Alexander Watkins |
Art & Architecture Librarian, University Libraries, University of Colorado Boulder
Arts Education and Regional Services Director, Tippecanoe Arts Federation
At many libraries the ratio of students to librarians is in the neighborhood of thousands to one; teaching these students information literacy requires a creative approach to library instruction. To expand the reach of information literacy in challenging situations, we should rethink the idea that only librarians can teach information literacy. There is a role for librarians as collaborators and teachers of information literacy pedagogy which can multiply their reach. Many instruction programs already apply similar methodologies for large first-year experience programs, but this strategy can be expanded to amplify introductory subject-specific library instruction as well.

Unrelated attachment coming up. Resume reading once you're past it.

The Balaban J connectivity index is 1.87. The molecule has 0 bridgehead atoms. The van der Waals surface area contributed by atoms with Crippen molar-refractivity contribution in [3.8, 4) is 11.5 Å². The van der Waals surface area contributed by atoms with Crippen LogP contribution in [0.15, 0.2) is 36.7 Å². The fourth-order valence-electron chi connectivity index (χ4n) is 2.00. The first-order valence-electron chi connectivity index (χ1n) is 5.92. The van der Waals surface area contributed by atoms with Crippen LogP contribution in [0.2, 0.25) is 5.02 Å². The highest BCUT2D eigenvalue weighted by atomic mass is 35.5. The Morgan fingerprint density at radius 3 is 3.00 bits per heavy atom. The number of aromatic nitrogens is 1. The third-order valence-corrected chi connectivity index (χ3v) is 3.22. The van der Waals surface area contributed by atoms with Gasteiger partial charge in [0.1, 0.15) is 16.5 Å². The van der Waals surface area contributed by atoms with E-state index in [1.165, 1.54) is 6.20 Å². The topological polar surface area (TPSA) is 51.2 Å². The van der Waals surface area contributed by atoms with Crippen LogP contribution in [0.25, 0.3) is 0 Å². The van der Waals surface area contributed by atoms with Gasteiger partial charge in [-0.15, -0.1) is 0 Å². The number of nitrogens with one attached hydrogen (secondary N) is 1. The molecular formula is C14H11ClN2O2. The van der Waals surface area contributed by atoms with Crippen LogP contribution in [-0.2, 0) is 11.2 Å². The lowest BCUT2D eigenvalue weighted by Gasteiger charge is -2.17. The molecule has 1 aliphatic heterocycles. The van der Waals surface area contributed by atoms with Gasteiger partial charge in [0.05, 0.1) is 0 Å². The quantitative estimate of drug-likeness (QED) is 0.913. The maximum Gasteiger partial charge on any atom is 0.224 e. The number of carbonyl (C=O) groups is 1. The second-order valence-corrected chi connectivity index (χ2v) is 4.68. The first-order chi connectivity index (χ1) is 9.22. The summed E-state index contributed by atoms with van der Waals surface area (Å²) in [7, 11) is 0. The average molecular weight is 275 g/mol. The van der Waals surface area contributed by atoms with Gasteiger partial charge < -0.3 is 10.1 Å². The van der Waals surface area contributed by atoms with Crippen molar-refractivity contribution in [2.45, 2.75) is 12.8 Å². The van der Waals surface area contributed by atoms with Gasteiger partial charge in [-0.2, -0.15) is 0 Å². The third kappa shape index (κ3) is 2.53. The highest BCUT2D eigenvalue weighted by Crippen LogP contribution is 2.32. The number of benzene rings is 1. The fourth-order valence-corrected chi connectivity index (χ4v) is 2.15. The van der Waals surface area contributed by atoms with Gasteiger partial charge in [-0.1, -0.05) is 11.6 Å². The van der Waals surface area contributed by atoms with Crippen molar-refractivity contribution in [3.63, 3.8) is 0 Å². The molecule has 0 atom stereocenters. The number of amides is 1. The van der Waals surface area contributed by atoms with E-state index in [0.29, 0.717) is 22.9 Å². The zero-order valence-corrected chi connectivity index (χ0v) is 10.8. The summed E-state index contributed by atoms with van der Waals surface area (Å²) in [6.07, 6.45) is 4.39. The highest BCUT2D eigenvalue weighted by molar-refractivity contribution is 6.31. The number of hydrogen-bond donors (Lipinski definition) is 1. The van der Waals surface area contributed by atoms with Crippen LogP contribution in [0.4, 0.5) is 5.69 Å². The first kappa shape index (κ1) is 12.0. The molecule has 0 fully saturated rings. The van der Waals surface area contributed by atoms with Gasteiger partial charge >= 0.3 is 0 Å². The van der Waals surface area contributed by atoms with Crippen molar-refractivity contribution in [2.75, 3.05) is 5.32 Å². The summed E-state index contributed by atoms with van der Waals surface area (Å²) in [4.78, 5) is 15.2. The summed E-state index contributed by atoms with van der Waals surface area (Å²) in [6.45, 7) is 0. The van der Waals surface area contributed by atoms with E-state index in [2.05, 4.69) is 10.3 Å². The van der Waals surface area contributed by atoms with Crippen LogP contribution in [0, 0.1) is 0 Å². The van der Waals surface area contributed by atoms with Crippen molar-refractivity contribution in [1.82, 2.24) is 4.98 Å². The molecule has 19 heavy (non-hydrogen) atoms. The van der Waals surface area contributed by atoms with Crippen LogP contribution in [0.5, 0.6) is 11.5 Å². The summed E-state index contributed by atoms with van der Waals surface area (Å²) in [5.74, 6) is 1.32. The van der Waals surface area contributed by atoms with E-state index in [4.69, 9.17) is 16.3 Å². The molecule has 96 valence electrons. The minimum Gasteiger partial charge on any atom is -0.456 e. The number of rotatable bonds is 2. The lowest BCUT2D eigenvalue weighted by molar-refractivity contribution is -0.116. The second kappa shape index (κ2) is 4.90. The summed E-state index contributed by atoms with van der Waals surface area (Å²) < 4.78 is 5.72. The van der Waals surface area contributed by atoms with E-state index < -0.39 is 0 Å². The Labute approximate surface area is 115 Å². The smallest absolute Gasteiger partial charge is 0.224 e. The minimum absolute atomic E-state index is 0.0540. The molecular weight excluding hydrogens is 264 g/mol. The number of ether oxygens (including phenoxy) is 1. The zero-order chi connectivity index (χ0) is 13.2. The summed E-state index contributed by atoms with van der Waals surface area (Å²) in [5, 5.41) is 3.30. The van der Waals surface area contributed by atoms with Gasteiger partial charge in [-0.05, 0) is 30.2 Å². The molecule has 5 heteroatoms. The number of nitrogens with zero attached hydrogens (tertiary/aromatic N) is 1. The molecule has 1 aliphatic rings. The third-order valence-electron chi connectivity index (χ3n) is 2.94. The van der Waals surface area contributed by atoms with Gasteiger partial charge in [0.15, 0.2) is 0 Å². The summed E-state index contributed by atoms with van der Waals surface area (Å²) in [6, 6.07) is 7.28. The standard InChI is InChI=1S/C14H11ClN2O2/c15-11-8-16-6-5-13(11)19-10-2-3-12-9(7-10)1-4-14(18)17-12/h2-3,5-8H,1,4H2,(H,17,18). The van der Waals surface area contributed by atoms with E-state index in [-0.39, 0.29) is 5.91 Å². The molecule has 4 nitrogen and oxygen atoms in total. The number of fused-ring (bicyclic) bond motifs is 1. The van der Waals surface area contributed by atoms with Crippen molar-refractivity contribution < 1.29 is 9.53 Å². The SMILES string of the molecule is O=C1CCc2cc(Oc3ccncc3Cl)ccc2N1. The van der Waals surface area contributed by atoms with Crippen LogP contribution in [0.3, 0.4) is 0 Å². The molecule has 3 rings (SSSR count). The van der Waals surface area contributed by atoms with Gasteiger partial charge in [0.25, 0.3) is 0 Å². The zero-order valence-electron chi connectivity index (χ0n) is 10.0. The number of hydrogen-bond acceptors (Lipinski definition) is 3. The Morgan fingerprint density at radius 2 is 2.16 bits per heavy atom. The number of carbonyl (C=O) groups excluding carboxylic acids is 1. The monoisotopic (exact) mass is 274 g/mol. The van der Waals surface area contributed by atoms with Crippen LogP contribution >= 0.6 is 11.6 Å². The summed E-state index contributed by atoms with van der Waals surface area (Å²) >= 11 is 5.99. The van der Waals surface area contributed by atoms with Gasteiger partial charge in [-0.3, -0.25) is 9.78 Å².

Continue reading Can only Librarians do Library Instruction? Collaborating with Graduate Students to Teach Discipline-Specific Information Literacy